Forum / Strictly Steam / What happens below the cut-in pressure?

## What happens below the cut-in pressure? (9 Posts)

• ### What happens below the cut-in pressure?

Maybe it's the frigid temps (we just made it to 8°F) but just realized that I don't know what the pressutrol is doing when the pressure is below the cut in.

Just to be sure I'm using the right terms: on an additive pressutrol, the cut-out pressure is the sum of the cut-in plus the differential. The cut-in is set on the outside; the differential requires removing the cover of the pressutrol. The pressutrol turns off the burner when the cut-out pressure is reached. When the pressure is between the cut-in and cut-out pressures, it lets the burner fire if the thermostat calls for heat. What does it do when the pressure is below the cut-in?
1929 Ideal Heating vapor system.
• ### This sounds like a trick question

The switch on the pressuretrol should be made at cut in and below and if the t-stat calls for heat, you get heat.
• ### That's what I thought

But then why mess with the two adjustments if there's really only one thing to adjust? In other words, why doesn't the pressutrol have one setting and it's the cut-out?
1929 Ideal Heating vapor system.
• ### Because...

the differential is, or can be, a useful adjustment.  Assuming there is some adjustment range in there, changing the differential will change the length of time between on and the next on (essentially, it varies the pulse width).  Depending on the specific system, you may get slightly more efficient operation with a longer pulse width -- or a shorter one.
Jamie

Building superintendent/caretaker, 7200 sq. ft. historic house museum with dependencies in New England.

Hoffman Equipped System (all original except boiler), Weil-McClain 580, 2.75 gph Carlin, Vapourstat 0.5 -- 6.0 ounces per square inch
• ### Does this mean

that the cut-in pressure is what starts the cycle clock?
1929 Ideal Heating vapor system.
• ### Pressuretrol vs Thermostat

Hi Brian - I'm going to just run over the basics as I think you're seeing it all as just one circuit. There are two control circuits to the burner involved, both of which are are connected separately to the burner.
One control circuit is the thermostat circuit. When the room temperature is below the thermostat's setting, the thermostat's "switch" is turned ON which sends a signal to the burner to turn ON.  When the thermostat's setting is satisfied the thermostat's "Switch" is tuned OFF which turns off the burner.
The second control circuit is the "safety" circuit.  This circuit has several controls (switches) which are wired in series so that if any one of the switches is OPEN, the circuit is not complete and the burner will not turn on.   These controls are the Service Switch (the "light switch" usually mounted in a red box connected to the boiler) , the Pressuretrol and the LWCO .
Pressuretrol - The Pressuretrol just responds to pressure.  If the boiler pressure is below the Cut In pressure, the switch is ON and will stay on until the Cut Off pressure is reached. It will not turn ON again until the pressure drops below the set Cut In pressure.

With the thermostat turned off and the boiler cold, as you can see from the above the pressuretrol having no pressure is below the Cut In setting an so the switch is "ON".  When the thermostat is turned ON (providing the other safety switches are closed) the burner will turn on and won't shut off until either the Cut Off pressure is reached OR the thermostat setting is satisfied. If the Cut OFF pressure is reached first then the burner will turn off and not turn on again till the pressure drops to the Cut In setting which closes the Safety circuit and the burner turns on again. This ON -OFF cycle continues until the thermostat setting is satisfied.  I know you already know all this but I thought if it was written out it might help put things in better perspective.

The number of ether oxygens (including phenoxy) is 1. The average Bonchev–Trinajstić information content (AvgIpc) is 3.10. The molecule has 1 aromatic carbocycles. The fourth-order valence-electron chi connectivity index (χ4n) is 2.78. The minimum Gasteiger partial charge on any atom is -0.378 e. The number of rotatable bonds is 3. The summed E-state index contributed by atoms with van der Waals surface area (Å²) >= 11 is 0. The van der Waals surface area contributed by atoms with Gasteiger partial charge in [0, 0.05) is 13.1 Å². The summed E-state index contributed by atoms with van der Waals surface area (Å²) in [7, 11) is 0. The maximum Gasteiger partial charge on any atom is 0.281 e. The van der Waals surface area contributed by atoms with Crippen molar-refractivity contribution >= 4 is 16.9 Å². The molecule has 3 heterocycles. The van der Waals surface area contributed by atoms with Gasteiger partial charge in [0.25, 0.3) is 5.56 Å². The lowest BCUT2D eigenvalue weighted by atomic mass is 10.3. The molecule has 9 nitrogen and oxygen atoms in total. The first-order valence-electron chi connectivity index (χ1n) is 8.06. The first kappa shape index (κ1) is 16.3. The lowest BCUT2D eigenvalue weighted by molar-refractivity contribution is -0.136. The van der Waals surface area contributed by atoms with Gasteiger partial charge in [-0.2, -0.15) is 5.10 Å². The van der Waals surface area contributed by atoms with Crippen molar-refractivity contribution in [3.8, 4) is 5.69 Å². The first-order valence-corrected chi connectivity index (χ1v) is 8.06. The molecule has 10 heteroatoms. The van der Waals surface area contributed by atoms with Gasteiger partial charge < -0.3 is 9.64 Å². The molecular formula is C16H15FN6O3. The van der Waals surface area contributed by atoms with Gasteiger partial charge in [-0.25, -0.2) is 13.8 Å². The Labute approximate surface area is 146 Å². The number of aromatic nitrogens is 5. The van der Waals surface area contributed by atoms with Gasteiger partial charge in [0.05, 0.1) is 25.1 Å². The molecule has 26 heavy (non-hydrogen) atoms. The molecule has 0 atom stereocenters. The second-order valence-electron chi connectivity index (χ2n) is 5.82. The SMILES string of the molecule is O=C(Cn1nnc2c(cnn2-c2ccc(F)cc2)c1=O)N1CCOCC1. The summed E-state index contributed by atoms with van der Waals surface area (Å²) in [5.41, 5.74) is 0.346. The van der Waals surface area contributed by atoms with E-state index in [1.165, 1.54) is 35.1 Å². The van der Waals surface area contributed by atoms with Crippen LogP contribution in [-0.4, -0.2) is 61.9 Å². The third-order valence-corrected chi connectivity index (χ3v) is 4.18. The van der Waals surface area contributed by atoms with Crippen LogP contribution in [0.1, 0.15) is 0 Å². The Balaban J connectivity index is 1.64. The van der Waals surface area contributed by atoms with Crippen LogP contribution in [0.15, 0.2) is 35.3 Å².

- Rod
• ### Aaah, I think I get it.

Thanks, Rod. I think I get it now. Just to be sure, here's what I think happens. If the pressuretrol had only one setting (cut off), then it would shut off the burner at say 1 psi (if the thermostat were still calling for heat and the LWCO said it was ok). But only seconds later, the pressure would drop below that cut off point and so the burner would go back on. The differential is what tells the boiler to wait a bit before starting the burner back up (and assuming the thermostat is still calling for heat, and LWCO says it's ok). Is that right?
1929 Ideal Heating vapor system.
• ### Two completely separate cycles

Rod's explanation of the two separate cycles is vvery nice -- thank you!  I was referring to the cycling of the burner alone, keeping the steam production rate equal (very nearly) to the system condensing rate.  Superimposed on that is the thermostat turning on and off; it's frequency is set (for the ones which have a cycles per hour setting) by the cycles per hour, and the pulse width is varied by how long it takes for the space to return to the set temperature after the thermostat calls for heat -- this keeping the average heat output of the system equal (again, very nearly) to the rate of heat loss of the space.
Jamie

Building superintendent/caretaker, 7200 sq. ft. historic house museum with dependencies in New England.

Hoffman Equipped System (all original except boiler), Weil-McClain 580, 2.75 gph Carlin, Vapourstat 0.5 -- 6.0 ounces per square inch
• ### My mistake, Jamie

I was trying to see if I understood you (I didn't). Sorry that I confused matters, but it looks like it led to the right answer.
1929 Ideal Heating vapor system.
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